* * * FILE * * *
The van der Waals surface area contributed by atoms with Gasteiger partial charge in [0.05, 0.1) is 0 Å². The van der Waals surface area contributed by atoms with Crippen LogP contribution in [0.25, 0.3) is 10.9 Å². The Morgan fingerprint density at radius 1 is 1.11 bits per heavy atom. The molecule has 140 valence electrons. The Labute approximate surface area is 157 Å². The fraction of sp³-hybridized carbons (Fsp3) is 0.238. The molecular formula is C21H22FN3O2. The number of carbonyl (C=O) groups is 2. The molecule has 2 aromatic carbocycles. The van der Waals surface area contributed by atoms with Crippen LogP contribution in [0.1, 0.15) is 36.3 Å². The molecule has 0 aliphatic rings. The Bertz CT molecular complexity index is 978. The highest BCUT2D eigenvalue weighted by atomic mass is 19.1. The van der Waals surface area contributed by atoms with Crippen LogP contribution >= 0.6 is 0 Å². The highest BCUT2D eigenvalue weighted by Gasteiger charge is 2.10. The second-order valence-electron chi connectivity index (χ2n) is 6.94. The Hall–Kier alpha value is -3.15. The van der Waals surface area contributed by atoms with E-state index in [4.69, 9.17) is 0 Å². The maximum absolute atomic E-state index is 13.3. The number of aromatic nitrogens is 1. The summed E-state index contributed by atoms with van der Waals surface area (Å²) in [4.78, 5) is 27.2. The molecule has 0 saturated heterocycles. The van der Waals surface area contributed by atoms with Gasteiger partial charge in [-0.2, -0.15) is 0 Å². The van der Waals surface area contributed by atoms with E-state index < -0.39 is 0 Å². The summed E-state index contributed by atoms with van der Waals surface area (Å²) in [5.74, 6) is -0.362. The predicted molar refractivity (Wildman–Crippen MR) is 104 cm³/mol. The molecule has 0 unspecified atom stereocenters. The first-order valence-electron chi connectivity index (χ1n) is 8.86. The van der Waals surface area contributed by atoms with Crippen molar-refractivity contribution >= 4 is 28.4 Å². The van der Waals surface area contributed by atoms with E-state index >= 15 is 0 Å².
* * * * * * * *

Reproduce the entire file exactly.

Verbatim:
The van der Waals surface area contributed by atoms with Gasteiger partial charge in [0.05, 0.1) is 0 Å². The van der Waals surface area contributed by atoms with Crippen LogP contribution in [0.25, 0.3) is 10.9 Å². The Morgan fingerprint density at radius 1 is 1.11 bits per heavy atom. The molecule has 140 valence electrons. The Labute approximate surface area is 157 Å². The fraction of sp³-hybridized carbons (Fsp3) is 0.238. The molecular formula is C21H22FN3O2. The number of carbonyl (C=O) groups is 2. The molecule has 2 aromatic carbocycles. The van der Waals surface area contributed by atoms with Crippen LogP contribution in [0.1, 0.15) is 36.3 Å². The molecule has 0 aliphatic rings. The Bertz CT molecular complexity index is 978. The highest BCUT2D eigenvalue weighted by atomic mass is 19.1. The van der Waals surface area contributed by atoms with Crippen LogP contribution >= 0.6 is 0 Å². The highest BCUT2D eigenvalue weighted by Gasteiger charge is 2.10. The second-order valence-electron chi connectivity index (χ2n) is 6.94. The Hall–Kier alpha value is -3.15. The van der Waals surface area contributed by atoms with E-state index in [4.69, 9.17) is 0 Å². The maximum absolute atomic E-state index is 13.3. The number of aromatic nitrogens is 1. The summed E-state index contributed by atoms with van der Waals surface area (Å²) in [4.78, 5) is 27.2. The molecule has 0 saturated heterocycles. The van der Waals surface area contributed by atoms with Gasteiger partial charge in [-0.2, -0.15) is 0 Å². The van der Waals surface area contributed by atoms with E-state index < -0.39 is 0 Å². The summed E-state index contributed by atoms with van der Waals surface area (Å²) in [5.74, 6) is -0.362. The predicted molar refractivity (Wildman–Crippen MR) is 104 cm³/mol. The molecule has 0 unspecified atom stereocenters. The first-order valence-electron chi connectivity index (χ1n) is 8.86. The van der Waals surface area contributed by atoms with Crippen molar-refractivity contribution >= 4 is 28.4 Å². The van der Waals surface area contributed by atoms with E-state index >= 15 is 0 Å².